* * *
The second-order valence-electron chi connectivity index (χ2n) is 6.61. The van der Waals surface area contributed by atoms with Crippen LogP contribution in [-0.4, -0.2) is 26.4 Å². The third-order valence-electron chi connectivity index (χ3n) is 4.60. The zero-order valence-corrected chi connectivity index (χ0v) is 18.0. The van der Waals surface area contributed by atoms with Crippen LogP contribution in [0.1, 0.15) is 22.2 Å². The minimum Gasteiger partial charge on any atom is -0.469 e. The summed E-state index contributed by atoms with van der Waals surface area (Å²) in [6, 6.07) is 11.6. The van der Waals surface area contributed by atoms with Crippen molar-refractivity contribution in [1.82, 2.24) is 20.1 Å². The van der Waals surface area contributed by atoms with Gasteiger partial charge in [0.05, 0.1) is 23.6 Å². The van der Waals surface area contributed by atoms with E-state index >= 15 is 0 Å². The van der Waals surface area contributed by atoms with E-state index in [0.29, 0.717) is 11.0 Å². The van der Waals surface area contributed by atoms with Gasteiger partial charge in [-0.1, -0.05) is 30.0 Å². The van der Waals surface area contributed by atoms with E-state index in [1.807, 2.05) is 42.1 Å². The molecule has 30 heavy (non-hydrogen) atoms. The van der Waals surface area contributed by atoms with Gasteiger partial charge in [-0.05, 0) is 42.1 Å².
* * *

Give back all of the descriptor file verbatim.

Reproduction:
The second-order valence-electron chi connectivity index (χ2n) is 6.61. The van der Waals surface area contributed by atoms with Crippen LogP contribution in [-0.4, -0.2) is 26.4 Å². The third-order valence-electron chi connectivity index (χ3n) is 4.60. The zero-order valence-corrected chi connectivity index (χ0v) is 18.0. The van der Waals surface area contributed by atoms with Crippen LogP contribution in [0.1, 0.15) is 22.2 Å². The minimum Gasteiger partial charge on any atom is -0.469 e. The summed E-state index contributed by atoms with van der Waals surface area (Å²) in [6, 6.07) is 11.6. The van der Waals surface area contributed by atoms with Crippen molar-refractivity contribution in [1.82, 2.24) is 20.1 Å². The van der Waals surface area contributed by atoms with Gasteiger partial charge in [0.05, 0.1) is 23.6 Å². The van der Waals surface area contributed by atoms with E-state index >= 15 is 0 Å². The van der Waals surface area contributed by atoms with E-state index in [0.29, 0.717) is 11.0 Å². The van der Waals surface area contributed by atoms with Gasteiger partial charge in [-0.1, -0.05) is 30.0 Å². The van der Waals surface area contributed by atoms with E-state index in [1.807, 2.05) is 42.1 Å². The molecule has 30 heavy (non-hydrogen) atoms. The van der Waals surface area contributed by atoms with Gasteiger partial charge in [-0.05, 0) is 42.1 Å².